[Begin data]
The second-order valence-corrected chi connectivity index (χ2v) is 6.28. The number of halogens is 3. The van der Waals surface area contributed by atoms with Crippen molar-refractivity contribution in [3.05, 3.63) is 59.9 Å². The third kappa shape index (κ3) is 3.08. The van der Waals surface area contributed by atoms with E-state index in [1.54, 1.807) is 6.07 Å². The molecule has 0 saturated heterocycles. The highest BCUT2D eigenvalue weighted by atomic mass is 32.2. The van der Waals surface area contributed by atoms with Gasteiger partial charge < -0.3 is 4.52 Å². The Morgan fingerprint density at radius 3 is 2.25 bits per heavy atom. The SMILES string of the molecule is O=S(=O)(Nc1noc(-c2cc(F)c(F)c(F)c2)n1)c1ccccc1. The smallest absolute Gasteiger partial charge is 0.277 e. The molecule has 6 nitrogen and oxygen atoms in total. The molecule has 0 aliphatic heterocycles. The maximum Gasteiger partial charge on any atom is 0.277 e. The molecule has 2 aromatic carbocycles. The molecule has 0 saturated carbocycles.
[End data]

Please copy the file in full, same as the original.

The second-order valence-corrected chi connectivity index (χ2v) is 6.28. The number of halogens is 3. The van der Waals surface area contributed by atoms with Crippen molar-refractivity contribution in [3.05, 3.63) is 59.9 Å². The third kappa shape index (κ3) is 3.08. The van der Waals surface area contributed by atoms with E-state index in [1.54, 1.807) is 6.07 Å². The molecule has 0 saturated heterocycles. The highest BCUT2D eigenvalue weighted by atomic mass is 32.2. The van der Waals surface area contributed by atoms with Gasteiger partial charge < -0.3 is 4.52 Å². The Morgan fingerprint density at radius 3 is 2.25 bits per heavy atom. The SMILES string of the molecule is O=S(=O)(Nc1noc(-c2cc(F)c(F)c(F)c2)n1)c1ccccc1. The smallest absolute Gasteiger partial charge is 0.277 e. The molecule has 6 nitrogen and oxygen atoms in total. The molecule has 0 aliphatic heterocycles. The maximum Gasteiger partial charge on any atom is 0.277 e. The molecule has 2 aromatic carbocycles. The molecule has 0 saturated carbocycles.